During Ordinary Level, Madina was discouraged by her classmates when she told them she wanted to study at an art school...


Although art is evolving in Rwanda, we don’t often hear about girls pursuing this field. There are some, however, who are leading the way. Madina, 18, is one creative Ni Nyampinga who has longed to be an artist since she was young. Today, she studies pottery and woodwork and intends to make it her career. Ni Nyampinga visited Madina to learn how she came to study her passion in the face of adversity.

The first thing you notice about Madina is that she is very composed. “Art is a way to share your thoughts and feelings in a way that is tangible and beautiful,” she said.

So, where did her love of art come from? “I live on the road to Akagera National Park where artists make all sorts of things out of wood and clay. When I was little, I would look at what they had made, and I tried to copy their work using clay. I really enjoyed it,” said Madina, who sometimes even made small sculptures from raw sweet potatoes.


During Ordinary Level, Madina was discouraged by her classmates when she told them she wanted to study at an art school she had heard about. It was particularly heartbreaking when her teacher said the same. “In Senior 3, we applied to attend Advanced Level schools. I asked if there was a school where I could study art, but my teacher told me it wouldn’t be possible.” Madina felt like her dream was over.

When she completed Ordinary Level, Madina qualified to study languages, and her mother asked if that's what she really wanted to do. Madina said no and later explained that she wanted to study art. Her brother helped her to convince their mother, and she eventually agreed.”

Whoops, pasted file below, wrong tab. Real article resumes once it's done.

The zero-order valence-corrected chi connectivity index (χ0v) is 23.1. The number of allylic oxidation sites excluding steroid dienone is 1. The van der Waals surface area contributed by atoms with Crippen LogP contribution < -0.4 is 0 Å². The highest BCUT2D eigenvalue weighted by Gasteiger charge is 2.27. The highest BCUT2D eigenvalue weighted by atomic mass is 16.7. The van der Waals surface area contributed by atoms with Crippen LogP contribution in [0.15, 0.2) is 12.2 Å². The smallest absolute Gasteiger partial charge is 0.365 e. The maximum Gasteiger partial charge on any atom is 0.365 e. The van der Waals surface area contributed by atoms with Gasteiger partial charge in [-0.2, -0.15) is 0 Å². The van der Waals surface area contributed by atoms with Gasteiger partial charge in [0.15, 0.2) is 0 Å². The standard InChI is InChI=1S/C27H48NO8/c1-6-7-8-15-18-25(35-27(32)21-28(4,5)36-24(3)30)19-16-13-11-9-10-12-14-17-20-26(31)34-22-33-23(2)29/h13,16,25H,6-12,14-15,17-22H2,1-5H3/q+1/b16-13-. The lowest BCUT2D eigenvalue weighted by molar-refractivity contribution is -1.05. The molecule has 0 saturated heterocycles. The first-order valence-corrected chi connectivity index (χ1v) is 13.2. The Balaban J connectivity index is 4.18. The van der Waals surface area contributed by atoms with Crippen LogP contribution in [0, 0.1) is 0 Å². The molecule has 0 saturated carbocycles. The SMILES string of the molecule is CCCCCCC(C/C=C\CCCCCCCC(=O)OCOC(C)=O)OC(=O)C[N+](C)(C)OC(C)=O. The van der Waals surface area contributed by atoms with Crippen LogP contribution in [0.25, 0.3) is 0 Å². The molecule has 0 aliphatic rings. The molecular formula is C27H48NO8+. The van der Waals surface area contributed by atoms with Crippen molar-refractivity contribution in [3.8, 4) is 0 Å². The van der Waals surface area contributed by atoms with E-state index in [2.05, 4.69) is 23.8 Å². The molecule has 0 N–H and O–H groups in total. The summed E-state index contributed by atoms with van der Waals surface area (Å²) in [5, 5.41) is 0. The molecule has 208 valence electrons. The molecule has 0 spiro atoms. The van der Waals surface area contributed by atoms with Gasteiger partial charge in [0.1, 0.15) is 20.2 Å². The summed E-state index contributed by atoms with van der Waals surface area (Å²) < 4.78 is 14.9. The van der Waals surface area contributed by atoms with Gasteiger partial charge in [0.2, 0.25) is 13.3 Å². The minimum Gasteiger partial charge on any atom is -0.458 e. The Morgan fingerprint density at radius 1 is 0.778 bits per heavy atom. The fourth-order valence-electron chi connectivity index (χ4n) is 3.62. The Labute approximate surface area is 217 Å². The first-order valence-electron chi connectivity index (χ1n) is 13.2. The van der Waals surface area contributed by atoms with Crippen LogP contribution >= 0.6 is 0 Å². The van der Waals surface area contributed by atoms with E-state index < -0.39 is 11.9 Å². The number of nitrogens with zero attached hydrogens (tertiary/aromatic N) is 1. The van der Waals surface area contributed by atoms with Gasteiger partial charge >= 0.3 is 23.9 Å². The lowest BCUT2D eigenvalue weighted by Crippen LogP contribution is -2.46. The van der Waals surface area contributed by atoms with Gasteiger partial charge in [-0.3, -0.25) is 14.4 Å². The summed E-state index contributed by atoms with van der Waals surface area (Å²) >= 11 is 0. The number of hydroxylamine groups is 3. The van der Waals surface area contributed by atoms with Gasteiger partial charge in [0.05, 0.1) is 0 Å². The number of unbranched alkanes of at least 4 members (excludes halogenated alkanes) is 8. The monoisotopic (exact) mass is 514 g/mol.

Her parents helped her to apply for the Nyundo School of Art and Music, and she got in! She was so happy to be on the path to realising her dream. I asked Madina why it’s important for her to study art when she already has a talent for it, and she laughed: “It’s my talent but learning it is always good. It helps you to perfect your skills so you can keep improving.” Madina also told us that she used to make poor quality artwork, but now this rarely happens thanks to the lessons she’s learned at school.


Being an artist can be challenging. “It requires strength, love and dedication,” Madina said. One day during the dry season the whole class had to make a plate, but the ground was so hard that they needed to dig to reach the soft clay. While Madina is happy with her achievements, she says people used to tell her that art was not worth the effort. Even Madina’s own thinking hindered her because she was afraid to tell her parents what she wanted to study. She thanks her brother, parents and classmates for supporting her.

She says to other Ni Nyampingas: “If you want to study something, and you have a gift for it, tell your parents. They will support you.”

Madina confidently told us that her journey is ongoing. Just like carving a tree trunk into an interesting sculpture or moulding clay into a plate, she is working hard every day to create her future.

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